Troops use GI Bill transferability
WASHINGTON — More than 100,000 requests from troops desiring to transfer their unused education benefits to family members have been approved under the Post-9/11 GI Bill, a defense official said Wednesday.
Signed into law in June 2008, the new GI Bill is a Department of Veteran Affairs-sponsored program that provides the most comprehensive educational benefit package for veterans since the original GI Bill — the Servicemen’s Readjustment Act of 1944 — was authorized toward the end of World War II.A provision in the new bill, which permits servicemembers to transfer their unused educational entitlement to a spouse or child, has transferred “months of benefit eligibility to over 240,000 family members,” Robert E. Clark, assistant director of accession policy for the office of the undersecretary of defense for personnel and readiness, told lawmakers Wednesday.
To read the rest of John J. Kruzel’s story, go to www.defense.gov/news/newsarticle.aspx?id=58853
Volcanic ash reroutes Afghan war wounded
WASHINGTON — Ash from an Icelandic volcano has forced the U.S. military to reroute some American troops wounded in Afghanistan through Iraq instead of Germany, a military official said Tuesday.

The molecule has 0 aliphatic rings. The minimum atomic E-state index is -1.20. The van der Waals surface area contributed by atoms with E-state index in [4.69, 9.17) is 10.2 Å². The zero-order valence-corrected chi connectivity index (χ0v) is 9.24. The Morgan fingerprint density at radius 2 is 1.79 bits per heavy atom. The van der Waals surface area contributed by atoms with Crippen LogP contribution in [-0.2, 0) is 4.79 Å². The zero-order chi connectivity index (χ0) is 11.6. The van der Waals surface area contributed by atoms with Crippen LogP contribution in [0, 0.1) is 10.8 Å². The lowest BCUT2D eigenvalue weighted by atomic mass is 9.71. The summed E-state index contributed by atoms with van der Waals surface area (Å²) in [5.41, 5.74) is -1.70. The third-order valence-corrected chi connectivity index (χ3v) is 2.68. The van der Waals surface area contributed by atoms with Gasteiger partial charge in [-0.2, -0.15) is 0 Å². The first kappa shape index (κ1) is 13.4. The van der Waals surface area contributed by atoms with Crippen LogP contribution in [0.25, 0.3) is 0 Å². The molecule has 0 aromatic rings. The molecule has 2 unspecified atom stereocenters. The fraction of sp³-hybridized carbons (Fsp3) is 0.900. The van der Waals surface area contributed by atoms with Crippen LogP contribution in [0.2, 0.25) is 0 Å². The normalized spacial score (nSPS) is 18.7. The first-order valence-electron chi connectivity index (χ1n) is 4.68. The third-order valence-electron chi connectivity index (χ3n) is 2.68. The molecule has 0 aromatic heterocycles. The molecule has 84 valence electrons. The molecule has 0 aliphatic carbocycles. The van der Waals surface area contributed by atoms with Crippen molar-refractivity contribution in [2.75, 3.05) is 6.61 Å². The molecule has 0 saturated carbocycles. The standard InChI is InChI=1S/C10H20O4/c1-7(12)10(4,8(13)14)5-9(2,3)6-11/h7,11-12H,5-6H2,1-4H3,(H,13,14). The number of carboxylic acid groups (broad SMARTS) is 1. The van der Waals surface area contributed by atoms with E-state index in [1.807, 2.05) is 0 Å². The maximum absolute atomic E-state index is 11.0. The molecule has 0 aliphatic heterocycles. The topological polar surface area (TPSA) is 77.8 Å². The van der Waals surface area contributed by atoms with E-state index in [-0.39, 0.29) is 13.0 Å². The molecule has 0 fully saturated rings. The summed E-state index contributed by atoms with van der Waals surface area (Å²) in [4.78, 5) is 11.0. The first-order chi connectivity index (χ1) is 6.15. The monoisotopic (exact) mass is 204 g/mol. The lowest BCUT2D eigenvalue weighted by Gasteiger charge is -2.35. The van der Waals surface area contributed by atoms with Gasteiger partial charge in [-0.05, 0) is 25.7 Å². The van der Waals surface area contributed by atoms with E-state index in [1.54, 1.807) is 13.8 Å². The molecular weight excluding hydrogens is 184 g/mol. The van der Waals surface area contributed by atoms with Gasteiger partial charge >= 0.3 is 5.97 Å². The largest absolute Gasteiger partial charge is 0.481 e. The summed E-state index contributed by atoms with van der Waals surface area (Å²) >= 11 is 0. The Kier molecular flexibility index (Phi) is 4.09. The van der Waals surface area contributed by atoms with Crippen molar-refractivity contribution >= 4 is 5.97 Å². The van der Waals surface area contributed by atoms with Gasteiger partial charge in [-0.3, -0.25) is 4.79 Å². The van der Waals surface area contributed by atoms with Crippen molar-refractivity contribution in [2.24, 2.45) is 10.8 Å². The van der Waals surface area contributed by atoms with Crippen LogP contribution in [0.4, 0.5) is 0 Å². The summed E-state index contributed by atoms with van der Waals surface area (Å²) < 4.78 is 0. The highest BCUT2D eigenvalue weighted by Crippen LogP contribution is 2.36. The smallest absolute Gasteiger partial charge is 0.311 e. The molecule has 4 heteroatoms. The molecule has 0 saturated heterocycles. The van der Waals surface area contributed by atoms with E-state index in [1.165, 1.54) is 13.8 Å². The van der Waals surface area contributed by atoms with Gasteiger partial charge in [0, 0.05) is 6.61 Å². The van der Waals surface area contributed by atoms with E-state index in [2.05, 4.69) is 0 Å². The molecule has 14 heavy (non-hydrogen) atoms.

Defense officials decided to transport war wounded to Balad, Iraq, to increase troops’ level of survival and to maintain medical capacity in Bagram, home to the primary U.S. medical center in Afghanistan, Air Force Brig. Gen. Steven L. Kwast said.
“It’s all driven by the requirement medically that the intermediate stop saves lives, and it needs to be done,” said Kwast, commander of the 455th Expeditionary Air Wing.
While Balad does not have the same capacity as the Landstuhl Regional Medical Center in Germany, where troops normally receive care before returning to the United States, Kwast said, the military has taken measures to ensure care at the Iraq-based facility is comparable.
“The reality is that there is no degradation in care because we’re going to Balad instead of Landstuhl,” he said.To read the rest of Kruzel’s story, go to www.army.mil/-news/2010/04/21/37694-volcanic-ash-reroutes-transport-of-afghan-war-wounded/index.html